The building measures only 86 square feet, barely big enough for a sofa, but DUS Architects is betting it represents a method of building that is cheaper, faster and less wasteful than conventional construction.
The Urban Cabin was made from a linseed-oil based “bio-plastic” with a 3-D printer and installed as an “urban retreat” with its own tiny park and outdoor bathtub in a former industrial part of Amsterdam.
Although the cabin can be rented for short stays, no one is really going to live there. DUS Architects sees the structure as part of its ongoing research into “compact and sustainable dwelling solutions in urban environments.”
DUS says the technology is well suited for small, temporary dwellings — in disaster areas, for example. The material can be shredded and turned into new buildings when the original structure is no longer needed.
DUS is part of the rapidly growing experimentation in 3-D printing technology that can reduce production time by 50% to 70%, labor cost by as much as 80% and construction waste by as much as 60% over conventional building, according to a report at Construction Dive.
DUS also is involved in a three-year project in Amsterdam to create the demonstration Canal House, also a 3-D printed structure.
Printed buildings can be very large
The technology is not limited to tiny, experimental structures. In an earlier report, Construction Dive described a five-story apartment building in a Chinese industrial park created with a very large 3-D printer by WinSun Decoration Design Engineering Co. The apartment building stands next to a 1,100-square-meter mansion created entirely with a 21-foot by 33-foot printer. The mansion, as well as its contents, were made with a material blending glass fiber, steel, cement, hardening agents, and recycled construction waste.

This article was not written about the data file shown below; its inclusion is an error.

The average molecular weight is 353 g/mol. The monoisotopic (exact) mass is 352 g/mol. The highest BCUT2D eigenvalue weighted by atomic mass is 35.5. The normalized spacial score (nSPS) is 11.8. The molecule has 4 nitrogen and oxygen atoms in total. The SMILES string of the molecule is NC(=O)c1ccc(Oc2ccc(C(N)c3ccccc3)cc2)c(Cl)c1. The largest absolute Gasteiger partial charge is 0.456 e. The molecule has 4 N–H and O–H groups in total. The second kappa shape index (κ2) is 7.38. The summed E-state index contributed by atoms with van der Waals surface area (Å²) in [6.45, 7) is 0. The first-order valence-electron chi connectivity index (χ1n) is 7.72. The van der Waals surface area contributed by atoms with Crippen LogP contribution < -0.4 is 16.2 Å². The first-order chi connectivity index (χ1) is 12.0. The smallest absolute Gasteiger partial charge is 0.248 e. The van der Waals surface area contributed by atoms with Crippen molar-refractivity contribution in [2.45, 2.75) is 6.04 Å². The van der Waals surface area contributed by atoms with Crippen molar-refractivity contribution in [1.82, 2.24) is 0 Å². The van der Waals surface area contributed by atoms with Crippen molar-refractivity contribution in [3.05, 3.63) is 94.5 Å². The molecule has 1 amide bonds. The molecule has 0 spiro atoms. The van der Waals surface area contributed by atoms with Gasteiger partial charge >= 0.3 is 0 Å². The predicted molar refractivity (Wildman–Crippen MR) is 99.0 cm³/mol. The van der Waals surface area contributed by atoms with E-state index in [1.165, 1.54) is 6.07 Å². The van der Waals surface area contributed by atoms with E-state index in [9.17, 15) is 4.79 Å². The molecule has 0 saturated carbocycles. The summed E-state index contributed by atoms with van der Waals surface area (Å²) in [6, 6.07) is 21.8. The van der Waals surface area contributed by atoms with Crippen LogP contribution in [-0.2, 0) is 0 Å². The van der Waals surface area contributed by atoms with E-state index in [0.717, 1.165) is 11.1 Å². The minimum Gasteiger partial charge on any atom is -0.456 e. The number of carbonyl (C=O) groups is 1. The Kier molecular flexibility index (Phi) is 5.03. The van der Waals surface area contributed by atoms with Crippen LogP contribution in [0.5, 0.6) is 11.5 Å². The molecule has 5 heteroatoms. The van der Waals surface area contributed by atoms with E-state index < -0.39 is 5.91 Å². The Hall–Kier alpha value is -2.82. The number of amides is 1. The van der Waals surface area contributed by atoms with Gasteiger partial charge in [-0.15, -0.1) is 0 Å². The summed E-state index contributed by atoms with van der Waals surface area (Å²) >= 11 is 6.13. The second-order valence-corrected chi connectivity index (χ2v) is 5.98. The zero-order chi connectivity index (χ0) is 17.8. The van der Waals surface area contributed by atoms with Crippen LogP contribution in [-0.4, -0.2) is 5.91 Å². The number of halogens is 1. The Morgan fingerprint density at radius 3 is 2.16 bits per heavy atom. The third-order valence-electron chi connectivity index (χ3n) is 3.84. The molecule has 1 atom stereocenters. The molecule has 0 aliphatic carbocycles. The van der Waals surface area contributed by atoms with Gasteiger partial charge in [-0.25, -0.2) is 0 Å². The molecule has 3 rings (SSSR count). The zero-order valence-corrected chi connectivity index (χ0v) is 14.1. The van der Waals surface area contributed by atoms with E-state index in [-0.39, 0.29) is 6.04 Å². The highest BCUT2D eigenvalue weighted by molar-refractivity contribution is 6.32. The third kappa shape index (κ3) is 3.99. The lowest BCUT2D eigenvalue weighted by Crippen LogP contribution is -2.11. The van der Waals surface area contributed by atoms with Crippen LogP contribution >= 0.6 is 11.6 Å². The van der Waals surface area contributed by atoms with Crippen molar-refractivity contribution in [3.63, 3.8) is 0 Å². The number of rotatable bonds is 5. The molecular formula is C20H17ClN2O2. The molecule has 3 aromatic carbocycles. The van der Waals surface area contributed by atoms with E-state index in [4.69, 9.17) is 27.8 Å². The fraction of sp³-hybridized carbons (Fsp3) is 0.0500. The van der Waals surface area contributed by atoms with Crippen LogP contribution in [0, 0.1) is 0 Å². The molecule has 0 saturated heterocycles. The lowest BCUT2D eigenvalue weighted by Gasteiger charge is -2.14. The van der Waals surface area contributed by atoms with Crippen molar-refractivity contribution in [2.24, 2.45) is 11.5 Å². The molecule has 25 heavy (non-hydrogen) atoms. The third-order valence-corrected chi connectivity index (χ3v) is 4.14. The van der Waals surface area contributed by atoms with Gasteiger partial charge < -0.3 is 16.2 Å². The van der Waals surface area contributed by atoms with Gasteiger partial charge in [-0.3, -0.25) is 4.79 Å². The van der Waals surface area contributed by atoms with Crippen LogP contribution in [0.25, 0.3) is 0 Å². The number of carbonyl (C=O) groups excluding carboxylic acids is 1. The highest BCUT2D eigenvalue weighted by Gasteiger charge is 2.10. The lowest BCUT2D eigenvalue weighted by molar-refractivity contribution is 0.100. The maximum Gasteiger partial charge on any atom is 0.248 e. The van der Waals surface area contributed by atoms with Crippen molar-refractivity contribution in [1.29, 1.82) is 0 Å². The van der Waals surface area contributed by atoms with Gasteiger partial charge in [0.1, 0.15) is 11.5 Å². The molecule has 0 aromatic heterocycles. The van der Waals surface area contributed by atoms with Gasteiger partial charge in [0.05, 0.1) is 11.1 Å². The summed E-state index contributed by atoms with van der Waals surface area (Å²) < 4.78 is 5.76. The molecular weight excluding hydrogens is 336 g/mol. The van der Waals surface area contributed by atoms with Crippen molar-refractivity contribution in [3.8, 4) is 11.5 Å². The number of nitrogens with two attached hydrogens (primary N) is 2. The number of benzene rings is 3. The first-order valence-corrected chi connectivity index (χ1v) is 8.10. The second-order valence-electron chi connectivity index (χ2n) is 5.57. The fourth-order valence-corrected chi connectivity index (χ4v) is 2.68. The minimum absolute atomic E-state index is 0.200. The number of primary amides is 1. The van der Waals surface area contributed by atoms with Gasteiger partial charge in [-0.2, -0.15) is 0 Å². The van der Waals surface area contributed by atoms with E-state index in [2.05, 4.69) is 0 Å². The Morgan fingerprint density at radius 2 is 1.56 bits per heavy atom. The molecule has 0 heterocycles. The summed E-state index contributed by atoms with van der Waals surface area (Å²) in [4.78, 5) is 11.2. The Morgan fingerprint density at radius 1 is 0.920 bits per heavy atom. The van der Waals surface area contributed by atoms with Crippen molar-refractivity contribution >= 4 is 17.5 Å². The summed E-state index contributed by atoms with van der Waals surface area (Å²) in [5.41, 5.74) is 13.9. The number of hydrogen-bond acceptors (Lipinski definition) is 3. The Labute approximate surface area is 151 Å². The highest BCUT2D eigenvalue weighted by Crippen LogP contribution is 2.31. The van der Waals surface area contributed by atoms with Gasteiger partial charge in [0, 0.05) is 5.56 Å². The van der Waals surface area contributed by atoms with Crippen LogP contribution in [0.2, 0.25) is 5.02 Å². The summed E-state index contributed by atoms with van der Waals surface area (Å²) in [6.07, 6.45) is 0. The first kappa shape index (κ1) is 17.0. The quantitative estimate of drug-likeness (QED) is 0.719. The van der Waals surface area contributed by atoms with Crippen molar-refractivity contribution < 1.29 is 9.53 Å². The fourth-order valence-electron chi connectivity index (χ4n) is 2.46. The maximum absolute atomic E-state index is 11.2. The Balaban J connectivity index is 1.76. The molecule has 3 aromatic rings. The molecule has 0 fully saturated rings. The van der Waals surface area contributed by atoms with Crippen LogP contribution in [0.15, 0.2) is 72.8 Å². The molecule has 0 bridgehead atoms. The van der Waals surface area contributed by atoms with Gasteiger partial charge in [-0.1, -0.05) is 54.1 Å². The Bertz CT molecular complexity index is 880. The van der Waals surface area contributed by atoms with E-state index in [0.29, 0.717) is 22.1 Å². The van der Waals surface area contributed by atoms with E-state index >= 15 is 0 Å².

WinSun has met with Saudi Arabian officials on a potential project to print 1.5 million homes over the next five years to address a housing shortage among middle-class citizens. Earlier this year, Dubai announced its intent to build one-quarter of all new city buildings with 3-D printing by 2030.
In the U.S., Tennessee-based Branch Technology said it would begin construction next year of a futuristic single-family home picked in a design competition, the website 3ders.org reported.
Branch’s “C-Fab” technology extrudes a carbon-fiber-reinforced ABS plastic that can be covered with conventional materials, such as concrete or spray foam, according to the website.